The best from the science journals: Bending diamonds to fluid Bitcoins

Here are some the most interesting research works published in the top science journals last week

The dive evolution

Published in Cell

You may be a great diver, and still not be as good as the Bajau people of Southeast Asia. A new study has shown that they have a larger spleen which helps them free dive to up to a depth of 70 m. These marine hunter-gatherers have been diving for thousands of years and natural selection has given them the expanded spleen which acts as an oxygen reservoir. Even today, Bajau people spend about 60% of their working hours diving.

How sugar breaks

Published in Cell Metabolism

A new study has shown how and where fructose(one of the sugars) is metabolised in our body. When small doses of fructose are taken, they are cleared in the small intestine and does not reach the liver( believed to be the centre for sugar metabolism). But when large amount of fructose is ingested, it goes beyond the 'absorption and clearance' ability of small intestine and liver and gut microbes step in and carry out the work.

Bend but don't break

Published in Science

Image for representational purposes only

Image for representational purposes only   | Photo Credit: AP


Diamond, the hardest material on Earth, was known to be brittle. Now, an international team of researchers has shown that diamond can be bent and stretched and it can get back to its original shape just like rubber. The diamond needles, about few hundred nanometres in size exhibited this ability and the researchers say that they can be used for many things from drug delivery to data storage.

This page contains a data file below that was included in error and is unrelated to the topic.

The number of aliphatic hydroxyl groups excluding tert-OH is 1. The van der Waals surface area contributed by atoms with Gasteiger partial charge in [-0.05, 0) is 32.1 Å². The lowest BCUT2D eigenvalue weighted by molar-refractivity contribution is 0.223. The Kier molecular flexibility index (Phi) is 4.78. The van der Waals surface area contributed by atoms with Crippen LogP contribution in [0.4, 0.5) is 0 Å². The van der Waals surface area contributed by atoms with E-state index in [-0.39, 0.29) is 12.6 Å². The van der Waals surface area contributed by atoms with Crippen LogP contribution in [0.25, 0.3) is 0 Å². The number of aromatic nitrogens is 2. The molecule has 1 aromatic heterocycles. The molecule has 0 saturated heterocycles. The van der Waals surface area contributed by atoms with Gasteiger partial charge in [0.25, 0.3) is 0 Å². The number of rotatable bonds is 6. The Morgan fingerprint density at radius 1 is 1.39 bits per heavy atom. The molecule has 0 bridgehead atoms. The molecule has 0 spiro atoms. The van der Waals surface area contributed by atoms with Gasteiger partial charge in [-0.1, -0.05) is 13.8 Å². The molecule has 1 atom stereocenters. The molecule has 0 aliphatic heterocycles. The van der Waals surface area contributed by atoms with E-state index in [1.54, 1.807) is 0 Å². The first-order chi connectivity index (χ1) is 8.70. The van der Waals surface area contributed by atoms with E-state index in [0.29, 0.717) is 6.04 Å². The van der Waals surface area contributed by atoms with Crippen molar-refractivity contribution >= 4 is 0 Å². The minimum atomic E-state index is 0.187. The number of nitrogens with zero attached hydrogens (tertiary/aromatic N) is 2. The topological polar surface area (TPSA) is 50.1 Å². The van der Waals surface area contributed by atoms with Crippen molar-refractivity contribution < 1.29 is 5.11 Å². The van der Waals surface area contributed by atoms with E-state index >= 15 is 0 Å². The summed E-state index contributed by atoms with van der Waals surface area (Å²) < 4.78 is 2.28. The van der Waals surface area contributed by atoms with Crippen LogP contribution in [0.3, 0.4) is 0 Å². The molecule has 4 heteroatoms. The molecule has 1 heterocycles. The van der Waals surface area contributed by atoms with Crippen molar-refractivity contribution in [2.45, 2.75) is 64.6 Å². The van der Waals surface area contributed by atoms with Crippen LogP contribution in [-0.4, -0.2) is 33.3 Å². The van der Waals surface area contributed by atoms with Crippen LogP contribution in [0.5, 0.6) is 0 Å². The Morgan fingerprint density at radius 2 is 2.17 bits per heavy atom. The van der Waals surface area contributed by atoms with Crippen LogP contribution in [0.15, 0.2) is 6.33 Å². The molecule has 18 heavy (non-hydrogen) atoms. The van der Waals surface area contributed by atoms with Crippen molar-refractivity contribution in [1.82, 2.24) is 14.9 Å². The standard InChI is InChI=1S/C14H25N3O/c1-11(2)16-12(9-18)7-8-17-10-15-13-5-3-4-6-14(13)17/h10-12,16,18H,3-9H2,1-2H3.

Knotty DNA

Published in Nature Chemistry

A new twisted and knotted structure called i-motif has been for the first time studied inside a living cell. Researchers say that it looks like a four-stranded knot of DNA. Using modern fluorescence imaging techniques, they were able to characterise the new structure. Though its role in health and disease is not yet known, the new structure has created some excitement in molecular biology circles.

Bitcoin in coffee

Published in PNAS

A token of the virtual currency Bitcoin is seen placed on a monitor that displays binary digits in this illustration picture

A token of the virtual currency Bitcoin is seen placed on a monitor that displays binary digits in this illustration picture   | Photo Credit: REUTERS


Your coffee stirring pattern is similar to those used by bitcoin transactions. Researchers from Stanford University have shown that the principles of fluid dynamics are similar to hash functions used by cryptocurrencies. They say that chaotic mixing theory used to study liquids can help in creating more secure crypto transactions.

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Printable version | Jul 14, 2020 4:55:20 PM |

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